Profiting from equity volume spikes

by Derek Benedet, CFP, CMT

A common saying for investors is that volume tends to lead price. By volume, we mean the number of shares traded from one owner to another in a single day. High volume days are evidence that an increased number of investors believe a share price is too high and others believe it is too low. This is price discovery in action. It’s these high volume days which we wanted to explore further to see if volume spikes carried any forward looking implications for the share price. And if so, should this be incorporated into an investment strategy.

One evolution of the market which has complicated volume analysis especially over recent years are the rise of high frequency trading (HFT). The specific definition of volume has one flaw, though every share traded is from one owner to another, the party on the other side, or both sides, is now more often a machine. The good news is that despite algorithms or HFT being a significant part of most of the volume, these trades tend to be ultra-short term, often washing themselves out over the day. Overall volume has actually declined somewhat from the highs in 2008, though it remains very elevated by historical standards. While volume is comprised of HFT, ETF basket execution and active investors, we find it still carries a level of information for the market and for changing levels of price discovery.

Why volume spikes

At the company level, volume spikes do not occur out of nowhere. They usually come in isolated episodes typically surrounding events such as earnings or important news, triggering significant buying and selling. It’s these events of heightened market activity that often bring out the worst in investor behaviour. When a stock is more active, investors may be more susceptible to making an emotional or behavioural mistake. It is this potential opportunity to capitalize on the mistakes of others that drew our interest. Identifying volume spikes is the first step in locating where and when the ‘herd’ is most active. What’s important is that the behaviour on these days is often extreme, not just from one participant but many participants. When volume is higher, does it mean the price is overvalued or oversold, evidence of changing attitudes towards price discovery? These periods of high turnover represent frenzied moments that let investor biases shine.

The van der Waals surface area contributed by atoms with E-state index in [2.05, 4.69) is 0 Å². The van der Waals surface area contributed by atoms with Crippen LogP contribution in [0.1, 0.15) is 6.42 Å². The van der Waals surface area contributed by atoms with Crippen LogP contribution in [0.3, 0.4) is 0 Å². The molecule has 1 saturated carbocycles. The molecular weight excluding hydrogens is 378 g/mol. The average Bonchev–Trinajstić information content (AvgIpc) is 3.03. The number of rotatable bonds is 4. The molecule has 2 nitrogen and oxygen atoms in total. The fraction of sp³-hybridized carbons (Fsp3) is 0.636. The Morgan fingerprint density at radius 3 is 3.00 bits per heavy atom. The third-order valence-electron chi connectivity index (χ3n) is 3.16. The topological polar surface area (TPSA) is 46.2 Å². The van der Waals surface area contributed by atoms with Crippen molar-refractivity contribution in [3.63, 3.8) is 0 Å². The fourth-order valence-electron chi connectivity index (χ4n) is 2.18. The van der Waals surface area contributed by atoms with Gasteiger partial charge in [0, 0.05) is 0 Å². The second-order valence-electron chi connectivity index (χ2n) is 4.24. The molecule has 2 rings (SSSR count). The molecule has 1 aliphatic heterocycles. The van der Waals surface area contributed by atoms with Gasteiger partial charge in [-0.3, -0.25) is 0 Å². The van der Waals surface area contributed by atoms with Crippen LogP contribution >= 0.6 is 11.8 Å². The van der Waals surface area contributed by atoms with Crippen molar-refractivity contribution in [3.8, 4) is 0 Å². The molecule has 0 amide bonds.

Read more


This material is provided for general information and is not to be construed as an offer or solicitation for the sale or purchase of securities mentioned herein. Past performance may not be repeated. Every effort has been made to compile this material from reliable sources however no warranty can be made as to its accuracy or completeness. Before acting on any of the above, please seek individual financial advice based on your personal circumstances. However, neither the author nor Richardson GMP Limited makes any representation or warranty, expressed or implied, in respect thereof, or takes any responsibility for any errors or omissions which may be contained herein or accepts any liability whatsoever for any loss arising from any use or reliance on this report or its contents. Richardson GMP Limited is a member of Canadian Investor Protection Fund. Richardson is a trade-mark of James Richardson & Sons, Limited. GMP is a registered trade-mark of GMP Securities L.P. Both used under license by Richardson GMP Limited.

Certain statements in this document are forward-looking. Forward-looking statements (“FLS”) are statements that are predictive in nature, depend on or refer to future events or conditions, or that include words such as “may,” “will,” “should,” “could,” “expect,” “anticipate,” intend,” “plan,” “believe,” “estimate” or other similar expressions. Statements that look forward in time or include anything other than historical information are subject to risks and uncertainties, and actual results, actions or events could differ materially from those set forth in the FLS. FLS are not guarantees of future performance and are by their nature based on numerous assumptions. Although the FLS contained in this document are based upon what Purpose Investments [and the portfolio manager] believe to be reasonable assumptions, Purpose Investments [and the portfolio manager] cannot assure that actual results will be consistent with these FLS. The reader is cautioned to consider the FLS carefully and not to place undue reliance on the FLS. Unless required by applicable law, it is not undertaken, and specifically disclaimed, that there is any intention or obligation to update or revise FLS, whether as a result of new information, future events or otherwise.

Return to Blog